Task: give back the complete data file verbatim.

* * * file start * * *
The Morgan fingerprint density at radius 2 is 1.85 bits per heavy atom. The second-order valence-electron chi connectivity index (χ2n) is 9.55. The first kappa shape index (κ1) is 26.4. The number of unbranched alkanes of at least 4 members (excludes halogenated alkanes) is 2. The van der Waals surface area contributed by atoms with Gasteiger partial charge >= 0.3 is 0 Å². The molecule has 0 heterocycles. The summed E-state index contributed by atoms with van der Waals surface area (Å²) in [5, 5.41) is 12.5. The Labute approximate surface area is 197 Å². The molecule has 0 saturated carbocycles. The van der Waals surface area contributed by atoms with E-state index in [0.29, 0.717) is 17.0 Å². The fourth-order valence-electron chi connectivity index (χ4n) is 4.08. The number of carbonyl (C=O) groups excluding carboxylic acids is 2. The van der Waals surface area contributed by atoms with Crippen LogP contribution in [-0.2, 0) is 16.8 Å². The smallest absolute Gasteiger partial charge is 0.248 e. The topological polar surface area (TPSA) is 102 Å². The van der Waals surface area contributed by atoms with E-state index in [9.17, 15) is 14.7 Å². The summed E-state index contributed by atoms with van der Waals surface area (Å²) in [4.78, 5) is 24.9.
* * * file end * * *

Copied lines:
The Morgan fingerprint density at radius 2 is 1.85 bits per heavy atom. The second-order valence-electron chi connectivity index (χ2n) is 9.55. The first kappa shape index (κ1) is 26.4. The number of unbranched alkanes of at least 4 members (excludes halogenated alkanes) is 2. The van der Waals surface area contributed by atoms with Gasteiger partial charge >= 0.3 is 0 Å². The molecule has 0 heterocycles. The summed E-state index contributed by atoms with van der Waals surface area (Å²) in [5, 5.41) is 12.5. The Labute approximate surface area is 197 Å². The molecule has 0 saturated carbocycles. The van der Waals surface area contributed by atoms with E-state index in [0.29, 0.717) is 17.0 Å². The fourth-order valence-electron chi connectivity index (χ4n) is 4.08. The number of carbonyl (C=O) groups excluding carboxylic acids is 2. The van der Waals surface area contributed by atoms with Crippen LogP contribution in [-0.2, 0) is 16.8 Å². The smallest absolute Gasteiger partial charge is 0.248 e. The topological polar surface area (TPSA) is 102 Å². The van der Waals surface area contributed by atoms with E-state index in [9.17, 15) is 14.7 Å². The summed E-state index contributed by atoms with van der Waals surface area (Å²) in [4.78, 5) is 24.9.